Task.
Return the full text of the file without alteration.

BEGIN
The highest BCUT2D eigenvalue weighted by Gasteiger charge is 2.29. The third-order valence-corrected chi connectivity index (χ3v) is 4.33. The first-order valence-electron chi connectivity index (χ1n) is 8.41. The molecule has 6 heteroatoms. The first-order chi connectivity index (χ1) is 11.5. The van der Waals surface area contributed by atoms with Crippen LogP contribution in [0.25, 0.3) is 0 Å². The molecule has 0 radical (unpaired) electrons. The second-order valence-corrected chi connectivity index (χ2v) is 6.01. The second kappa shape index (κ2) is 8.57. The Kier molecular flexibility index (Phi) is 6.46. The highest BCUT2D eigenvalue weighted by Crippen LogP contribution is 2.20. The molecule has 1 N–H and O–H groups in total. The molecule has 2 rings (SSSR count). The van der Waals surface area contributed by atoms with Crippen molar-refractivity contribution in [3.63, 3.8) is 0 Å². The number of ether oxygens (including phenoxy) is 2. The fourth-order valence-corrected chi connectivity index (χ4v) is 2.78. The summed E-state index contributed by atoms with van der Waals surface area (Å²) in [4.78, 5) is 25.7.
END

The highest BCUT2D eigenvalue weighted by Gasteiger charge is 2.29. The third-order valence-corrected chi connectivity index (χ3v) is 4.33. The first-order valence-electron chi connectivity index (χ1n) is 8.41. The molecule has 6 heteroatoms. The first-order chi connectivity index (χ1) is 11.5. The van der Waals surface area contributed by atoms with Crippen LogP contribution in [0.25, 0.3) is 0 Å². The molecule has 0 radical (unpaired) electrons. The second-order valence-corrected chi connectivity index (χ2v) is 6.01. The second kappa shape index (κ2) is 8.57. The Kier molecular flexibility index (Phi) is 6.46. The highest BCUT2D eigenvalue weighted by Crippen LogP contribution is 2.20. The molecule has 1 N–H and O–H groups in total. The molecule has 2 rings (SSSR count). The van der Waals surface area contributed by atoms with Crippen molar-refractivity contribution in [3.63, 3.8) is 0 Å². The number of ether oxygens (including phenoxy) is 2. The fourth-order valence-corrected chi connectivity index (χ4v) is 2.78. The summed E-state index contributed by atoms with van der Waals surface area (Å²) in [4.78, 5) is 25.7.